CS 225 - Machine Organization and Assembly Programming
St. Norbert College

     Texas Instruments released the TI-89 graphing calculator in 1998, as a smaller, more compact version of the TI-92. These calculators have several advantages over their predecessors--they can evaluate and simplify algebraic expressions, perform calculus, and graph in many coordinate systems, including in three dimensions. The TI-89 also allows its users to enter their own programs into the operating system to give them even more control over the calculator.

     While TI-BASIC allows the calculator to perform many more functions, the routines in TI-BASIC are often not fast enough, and can easily be sped up using assembly language. The TI-89 uses the Motorola 68000 processor, a common processor found in many portable electronics. Writing programs in assembly language allows the user to maximize the processing power of the calculator, allowing for larger programs and faster execution.

     This web site is designed to aquaint users who have some experience with assembly language programming with the basics of programming assembly on the TI-89. The "processor" section contains information related to the architecture of the Motorola 68k processor. The "assembly" section gives a short description of the opcodes and the syntax of 68k assembly language, and the "execute" section contains information related to assembling the files and running them on the TI-89. We created our own program in assembly language, bounce.89z, and this is located in the "Sample" page. Our "links" section will direct you to some of the websites that we found useful while trying to learn the concept ourselves.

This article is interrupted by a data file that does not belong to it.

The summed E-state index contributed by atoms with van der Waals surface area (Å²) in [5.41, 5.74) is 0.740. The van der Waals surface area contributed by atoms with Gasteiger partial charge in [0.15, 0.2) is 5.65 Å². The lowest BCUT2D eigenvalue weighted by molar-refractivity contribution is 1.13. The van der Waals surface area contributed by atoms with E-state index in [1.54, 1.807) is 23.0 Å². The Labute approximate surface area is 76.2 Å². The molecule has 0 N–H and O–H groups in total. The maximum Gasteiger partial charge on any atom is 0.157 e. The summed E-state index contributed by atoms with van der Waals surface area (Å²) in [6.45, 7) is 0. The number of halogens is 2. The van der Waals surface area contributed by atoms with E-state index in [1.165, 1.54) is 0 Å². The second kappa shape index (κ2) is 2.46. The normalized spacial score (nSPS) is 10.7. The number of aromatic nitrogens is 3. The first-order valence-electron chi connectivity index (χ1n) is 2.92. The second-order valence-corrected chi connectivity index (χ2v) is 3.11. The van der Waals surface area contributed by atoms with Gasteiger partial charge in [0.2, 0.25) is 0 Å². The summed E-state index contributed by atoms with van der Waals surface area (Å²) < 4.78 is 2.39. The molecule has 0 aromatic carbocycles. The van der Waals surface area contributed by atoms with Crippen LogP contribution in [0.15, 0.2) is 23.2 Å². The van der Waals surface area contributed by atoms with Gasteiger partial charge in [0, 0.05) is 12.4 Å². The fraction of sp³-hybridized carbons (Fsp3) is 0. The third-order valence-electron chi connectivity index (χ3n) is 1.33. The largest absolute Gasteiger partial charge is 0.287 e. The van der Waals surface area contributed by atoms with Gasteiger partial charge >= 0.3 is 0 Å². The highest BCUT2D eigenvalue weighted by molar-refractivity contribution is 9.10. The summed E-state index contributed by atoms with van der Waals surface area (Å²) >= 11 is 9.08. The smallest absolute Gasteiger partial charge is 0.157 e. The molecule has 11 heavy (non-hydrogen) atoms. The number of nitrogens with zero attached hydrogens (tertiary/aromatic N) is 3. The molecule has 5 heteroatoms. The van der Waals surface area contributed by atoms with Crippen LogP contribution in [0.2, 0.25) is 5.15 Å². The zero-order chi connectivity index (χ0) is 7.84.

We presented this data to our Machine Organization and Assembly Programming class on Monday, November 21, 2005 at 4:30 pm. You can download a copy of our PowerPoint presentation here.

  • Adrian Anderson is a Computer Science major, Mathematics/Spanish minor, class of 2008
  • Trevor Swanson is a Mathematics major, Computer Science minor, class of 2006
Last edited: November 21, 2005